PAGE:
That being said, I have several ambitious tomes on my nightstand: Crime and Punishment and The Executioner's Song.
During the nine years we've been together, Larry and I have both read only three of the same books: The Road, The Book Thief, and Just Kids.
I read the most at the beach.
I read many different genres, but never science fiction, fantasy, or romance. Or anything about vampires.
Larry thinks the books I read are depressing.
I've never read To Kill a Mockingbird.
I love reading on my iPad. I also love reading paper books.
I usually don't read a popular book until several years after it was published.
I can't read more than one book at a time. Larry's always reading a couple simultaneously, which I think is weird and confusing.
I'm generally not a fan of short stories.
The book is always better than the movie.
As a child, I loved to read and spent my nights reading with a flashlight under my pillow. I was a night owl back then, too.
Sometimes I still stay up way too late engrossed in a good book. I don't need a flashlight anymore - the iPad is backlit.
My favorite books from my childhood were The Very Hungry Caterpillar, Gregory the Terrible Eater, It's Not Easy Being a Bunny, and The Trumpet of the Swan. There was also a book about a dog that dug and dug and dug (to the other side of the world) - Google says perhaps this book was The Digging-est Dog? But I can't be sure. I also loved all books by Roald Dahl.
My first chapter book was Charlotte's Web. My mother read a chapter to me each night when I was in kindergarten from a copy that was hers when she was a little girl. We both cried when Charlotte died.
When I was a kid, my mother took us to the library every week. We put our book selections in an L.L. Bean tote bag. I remember the day I was finally old enough to get my own library card - so exciting. But now? I haven't been inside a library in almost ten years. (But I still check out books electronically.)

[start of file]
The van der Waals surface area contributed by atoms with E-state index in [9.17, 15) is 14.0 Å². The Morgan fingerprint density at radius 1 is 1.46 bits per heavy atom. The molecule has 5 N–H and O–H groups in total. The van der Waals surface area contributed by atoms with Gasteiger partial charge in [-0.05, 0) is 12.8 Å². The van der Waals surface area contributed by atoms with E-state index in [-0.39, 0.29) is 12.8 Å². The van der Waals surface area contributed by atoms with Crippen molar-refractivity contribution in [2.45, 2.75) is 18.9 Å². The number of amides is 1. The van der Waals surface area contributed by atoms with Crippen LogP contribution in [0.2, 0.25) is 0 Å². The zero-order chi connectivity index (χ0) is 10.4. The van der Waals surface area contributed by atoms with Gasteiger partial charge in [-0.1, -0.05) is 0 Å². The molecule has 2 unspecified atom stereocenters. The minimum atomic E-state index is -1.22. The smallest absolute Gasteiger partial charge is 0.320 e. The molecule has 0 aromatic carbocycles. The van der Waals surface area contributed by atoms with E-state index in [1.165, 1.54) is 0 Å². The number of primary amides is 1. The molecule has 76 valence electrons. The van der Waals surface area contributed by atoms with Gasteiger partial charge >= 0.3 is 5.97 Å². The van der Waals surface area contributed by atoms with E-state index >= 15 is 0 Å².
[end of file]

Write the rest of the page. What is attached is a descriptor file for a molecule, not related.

When I was in second grade, my godmother gave me the first two Nancy Drew mysteries. I was hooked.
Also, in second grade, we read Ramona Quimby, Age 8 in school. There is a passage in this book when Ramona's mother serves tongue for dinner. I read this shortly after my own father brought home a tongue. I became a vegetarian for the next year.
Yes, I did read The Babysitters Club books. I knew they were crap, but I loved them.
In fourth grade, our class participated in the Book It! reading program sponsored by Pizza Hut. I loved reading the books, but I also loved the free pizzas and the awesome purple holographic buttons.
In eighth grade, I found a copy of The Catcher in the Rye on my parents' bookshelf. I remembered reading in Seventeen magazine (Yes. Sad, but true.) that many people named The Catcher in the Rye as the most influential book they'd ever read. I sat down to read it. I thought it was good, but not life-changing.
In high school, I stopped reading for pleasure and only read the books assigned in English class. Even then, I didn't read all of them. I loved American Lit. I hated European Lit.
Books I loved in high school: Ragtime, All The King's Men
Books I hated in high school: A Tale of Two Cities, 1984
Books I read the Cliff's Notes instead: Moby Dick, The Grapes of Wrath
I didn't read a single book for pleasure in college. The demands of my major (architecture) left no time for pleasure or hobbies or reading. Heck, I hardly even slept during those five years.
I don't understand reading a book more than once. There are so many books to read out there, why spend the time re-reading when you could use that time to read something new? Exceptions to this rule include Charlotte's Web and The Trumpet of the Swan. I plan to re-read them and hope that they haven't lost their magic.